• Steven02 Steven02 on Jan 27, 2010

      A 3% gain in fuel economy is good. But better is the fact that now you can use a smaller motor, get a decent output from it and really increase fuel economy because you are using a smaller engine. It will be interesting to see how this works with engines that were originally designed with DI instead of having it added like the current engines on the marketplace.

  • Shaker Shaker on Jan 27, 2010

    Hmm... I thought that DI was "All That" - but it seems like the tech and its added cost/complexity doesn't add a lot to a spark-ignited engine. I suppose that its real value is to the automakers' fleet CAFE average - DI could push it over the top, and it's probably cheaper than more aluminum and high-strength steel in some applications.

    • Steven02 Steven02 on Jan 27, 2010

      Coupled with a turbo, it is really good for CAFE numbers. Also give it a few years when engines are designed with DI in mind instead of added to them later.

  • Niky Niky on Jan 27, 2010

    New, high pressure direct injection diesels are available in very small sizes. Hyundai has it on the Accent outside of America. The issue in packaging is of how to put the injector in with the spark plug and the ubiquitous four valves (which maximize airflow and efficiency within the head). The problem is, as one poster mentioned, the insanely high costs of such systems, both to build and maintain. And even the most robust of these will start to see problems past the 100,000 mile mark. And replacing these piezo-injectors isn't cheap. They're typically around five hundred dollars or more each for diesel units... and you have four of them on a typical compact. The higher pressures mean shorter service life for each injector versus a low-pressure system. Which is why Nissan is looking at a dual-injector system, which I think is brilliant. the benefits of direct injection without the insanely high component prices. These systems, though, are indispensable on a modern diesel that needs to meet emissions requirements. They're not indispensable on a non-turbocharged (on turbocharged engines, their main benefit is to help it run a whole lot leaner at low-rpms...) gasoline engine... and Hyundai is quite rightly identifying them as an un-needed expense on small cars. Unless, of course, you downsize to two or three cylinders for the same displacement (say two cylinders for engines up to 1000cc, three for engines up to 1600cc). Give up a little refinement to give yourself more space in the head for packaging equipment. Would make the engines cheaper overall. Of course, many manufacturers are going this route. There are even plans for three-pot mills in the 3-series and the C-Class. As an added bonus, three-pots sound much better than four-pots. ;)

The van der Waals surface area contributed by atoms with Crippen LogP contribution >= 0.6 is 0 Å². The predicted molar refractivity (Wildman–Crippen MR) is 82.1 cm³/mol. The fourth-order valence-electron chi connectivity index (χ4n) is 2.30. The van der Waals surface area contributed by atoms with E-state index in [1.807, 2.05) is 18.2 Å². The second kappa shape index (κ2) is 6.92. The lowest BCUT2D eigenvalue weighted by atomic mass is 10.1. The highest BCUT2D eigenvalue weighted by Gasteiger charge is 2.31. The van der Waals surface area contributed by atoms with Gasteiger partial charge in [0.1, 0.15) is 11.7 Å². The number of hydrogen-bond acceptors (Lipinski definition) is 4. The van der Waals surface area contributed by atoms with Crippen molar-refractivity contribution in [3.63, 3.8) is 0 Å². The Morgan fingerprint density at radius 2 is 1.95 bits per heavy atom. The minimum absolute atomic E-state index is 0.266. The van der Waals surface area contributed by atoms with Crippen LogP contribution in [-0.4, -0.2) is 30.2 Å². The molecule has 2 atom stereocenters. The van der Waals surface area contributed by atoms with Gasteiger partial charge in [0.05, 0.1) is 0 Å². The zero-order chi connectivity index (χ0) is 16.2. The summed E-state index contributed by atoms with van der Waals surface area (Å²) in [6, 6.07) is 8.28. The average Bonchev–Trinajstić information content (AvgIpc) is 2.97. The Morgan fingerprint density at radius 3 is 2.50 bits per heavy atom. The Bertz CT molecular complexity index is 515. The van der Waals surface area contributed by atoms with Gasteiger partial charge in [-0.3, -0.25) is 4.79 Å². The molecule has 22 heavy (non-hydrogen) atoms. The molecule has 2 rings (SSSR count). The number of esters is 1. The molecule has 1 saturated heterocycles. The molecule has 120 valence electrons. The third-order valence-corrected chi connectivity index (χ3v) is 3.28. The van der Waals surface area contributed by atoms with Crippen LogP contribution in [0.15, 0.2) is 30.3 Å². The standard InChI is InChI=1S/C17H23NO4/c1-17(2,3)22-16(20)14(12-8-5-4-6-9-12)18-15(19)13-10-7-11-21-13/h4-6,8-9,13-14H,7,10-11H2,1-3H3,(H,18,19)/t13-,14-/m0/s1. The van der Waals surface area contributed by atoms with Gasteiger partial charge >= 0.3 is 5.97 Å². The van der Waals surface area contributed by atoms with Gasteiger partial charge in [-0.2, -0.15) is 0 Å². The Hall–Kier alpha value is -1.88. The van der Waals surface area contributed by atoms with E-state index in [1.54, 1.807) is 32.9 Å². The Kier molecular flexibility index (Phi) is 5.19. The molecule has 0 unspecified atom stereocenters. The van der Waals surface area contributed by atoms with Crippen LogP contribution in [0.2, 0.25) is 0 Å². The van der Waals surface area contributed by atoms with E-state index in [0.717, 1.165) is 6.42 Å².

• Accs Accs on Feb 19, 2010

    Man... THIS is where I get amazed at them at. They actually put the MONY into engine technology, doing something few (besides GM and those stupid HOWIE ads) are.. and excelling at. These are the motors I wish was in the Accord.. to give it better economy, then again I wish Accord was smaller also. Now.. For this.. AMEN TO THEM. Finally gettin out in front of the others.. on something important. Now.. If theyd start MB-like CROWING about their engine technology and body strength and show off how hard they worked to put these cars together.. AND DON'T MENTION THAT DAMN BAIT AND SWITCH WARRANTY... people might actually give them some... credibility. They should start crowing about their designer (that they cribbed from Audi). Then Id be happier about them as a company.. not saying Id buy.. But this motor.. DOES make me happy. Is that wrong?